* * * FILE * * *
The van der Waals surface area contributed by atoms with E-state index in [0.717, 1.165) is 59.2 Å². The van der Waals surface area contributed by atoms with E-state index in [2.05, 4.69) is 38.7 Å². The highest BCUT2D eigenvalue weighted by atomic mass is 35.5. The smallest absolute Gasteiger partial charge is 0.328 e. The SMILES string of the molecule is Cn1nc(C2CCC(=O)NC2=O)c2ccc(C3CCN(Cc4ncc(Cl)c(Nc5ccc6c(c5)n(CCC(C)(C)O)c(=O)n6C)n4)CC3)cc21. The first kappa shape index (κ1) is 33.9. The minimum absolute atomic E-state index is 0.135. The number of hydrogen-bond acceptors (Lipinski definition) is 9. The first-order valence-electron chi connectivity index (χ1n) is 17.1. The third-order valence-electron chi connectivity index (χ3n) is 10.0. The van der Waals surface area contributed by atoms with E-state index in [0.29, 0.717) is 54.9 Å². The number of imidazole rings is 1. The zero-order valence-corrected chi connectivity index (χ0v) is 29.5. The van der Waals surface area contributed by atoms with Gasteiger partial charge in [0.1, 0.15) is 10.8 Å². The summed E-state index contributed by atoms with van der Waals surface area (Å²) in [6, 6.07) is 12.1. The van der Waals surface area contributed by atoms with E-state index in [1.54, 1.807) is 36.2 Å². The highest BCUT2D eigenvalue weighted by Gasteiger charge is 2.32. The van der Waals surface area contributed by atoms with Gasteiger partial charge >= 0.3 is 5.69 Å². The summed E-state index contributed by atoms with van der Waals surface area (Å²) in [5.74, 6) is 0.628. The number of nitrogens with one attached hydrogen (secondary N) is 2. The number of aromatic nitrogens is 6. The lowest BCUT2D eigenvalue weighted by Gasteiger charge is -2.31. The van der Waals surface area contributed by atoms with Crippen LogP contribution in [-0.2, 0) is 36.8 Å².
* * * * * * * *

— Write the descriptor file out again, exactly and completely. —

The van der Waals surface area contributed by atoms with E-state index in [0.717, 1.165) is 59.2 Å². The van der Waals surface area contributed by atoms with E-state index in [2.05, 4.69) is 38.7 Å². The highest BCUT2D eigenvalue weighted by atomic mass is 35.5. The smallest absolute Gasteiger partial charge is 0.328 e. The SMILES string of the molecule is Cn1nc(C2CCC(=O)NC2=O)c2ccc(C3CCN(Cc4ncc(Cl)c(Nc5ccc6c(c5)n(CCC(C)(C)O)c(=O)n6C)n4)CC3)cc21. The first kappa shape index (κ1) is 33.9. The minimum absolute atomic E-state index is 0.135. The number of hydrogen-bond acceptors (Lipinski definition) is 9. The first-order valence-electron chi connectivity index (χ1n) is 17.1. The third-order valence-electron chi connectivity index (χ3n) is 10.0. The van der Waals surface area contributed by atoms with E-state index in [0.29, 0.717) is 54.9 Å². The number of imidazole rings is 1. The zero-order valence-corrected chi connectivity index (χ0v) is 29.5. The van der Waals surface area contributed by atoms with Gasteiger partial charge in [0.1, 0.15) is 10.8 Å². The summed E-state index contributed by atoms with van der Waals surface area (Å²) in [6, 6.07) is 12.1. The van der Waals surface area contributed by atoms with E-state index in [1.54, 1.807) is 36.2 Å². The highest BCUT2D eigenvalue weighted by Gasteiger charge is 2.32. The van der Waals surface area contributed by atoms with Gasteiger partial charge >= 0.3 is 5.69 Å². The summed E-state index contributed by atoms with van der Waals surface area (Å²) in [5.74, 6) is 0.628. The number of nitrogens with one attached hydrogen (secondary N) is 2. The number of aromatic nitrogens is 6. The lowest BCUT2D eigenvalue weighted by Gasteiger charge is -2.31. The van der Waals surface area contributed by atoms with Crippen LogP contribution in [-0.2, 0) is 36.8 Å².